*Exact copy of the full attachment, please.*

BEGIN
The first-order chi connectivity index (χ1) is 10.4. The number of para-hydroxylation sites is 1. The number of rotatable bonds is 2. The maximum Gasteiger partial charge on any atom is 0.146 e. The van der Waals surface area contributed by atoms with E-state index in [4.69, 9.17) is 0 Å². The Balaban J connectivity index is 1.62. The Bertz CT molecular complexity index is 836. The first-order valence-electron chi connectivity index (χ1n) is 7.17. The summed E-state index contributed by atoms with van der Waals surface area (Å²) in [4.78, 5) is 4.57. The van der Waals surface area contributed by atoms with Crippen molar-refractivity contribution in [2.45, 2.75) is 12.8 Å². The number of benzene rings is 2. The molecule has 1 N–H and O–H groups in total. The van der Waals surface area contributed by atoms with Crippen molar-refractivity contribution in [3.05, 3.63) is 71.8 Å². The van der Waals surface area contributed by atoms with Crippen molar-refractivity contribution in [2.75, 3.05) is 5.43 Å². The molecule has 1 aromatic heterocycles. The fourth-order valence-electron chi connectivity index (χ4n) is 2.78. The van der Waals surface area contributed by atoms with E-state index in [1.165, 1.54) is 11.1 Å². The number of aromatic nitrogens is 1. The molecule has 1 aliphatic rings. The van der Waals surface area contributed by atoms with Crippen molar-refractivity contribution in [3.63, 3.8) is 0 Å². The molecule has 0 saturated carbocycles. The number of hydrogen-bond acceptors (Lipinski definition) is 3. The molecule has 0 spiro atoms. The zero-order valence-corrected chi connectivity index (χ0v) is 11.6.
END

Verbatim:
The first-order chi connectivity index (χ1) is 10.4. The number of para-hydroxylation sites is 1. The number of rotatable bonds is 2. The maximum Gasteiger partial charge on any atom is 0.146 e. The van der Waals surface area contributed by atoms with E-state index in [4.69, 9.17) is 0 Å². The Balaban J connectivity index is 1.62. The Bertz CT molecular complexity index is 836. The first-order valence-electron chi connectivity index (χ1n) is 7.17. The summed E-state index contributed by atoms with van der Waals surface area (Å²) in [4.78, 5) is 4.57. The van der Waals surface area contributed by atoms with Crippen molar-refractivity contribution in [2.45, 2.75) is 12.8 Å². The number of benzene rings is 2. The molecule has 1 N–H and O–H groups in total. The van der Waals surface area contributed by atoms with Crippen molar-refractivity contribution in [3.05, 3.63) is 71.8 Å². The van der Waals surface area contributed by atoms with Crippen molar-refractivity contribution in [2.75, 3.05) is 5.43 Å². The molecule has 1 aromatic heterocycles. The fourth-order valence-electron chi connectivity index (χ4n) is 2.78. The van der Waals surface area contributed by atoms with E-state index in [1.165, 1.54) is 11.1 Å². The number of aromatic nitrogens is 1. The molecule has 1 aliphatic rings. The van der Waals surface area contributed by atoms with Crippen molar-refractivity contribution in [3.63, 3.8) is 0 Å². The molecule has 0 saturated carbocycles. The number of hydrogen-bond acceptors (Lipinski definition) is 3. The molecule has 0 spiro atoms. The zero-order valence-corrected chi connectivity index (χ0v) is 11.6.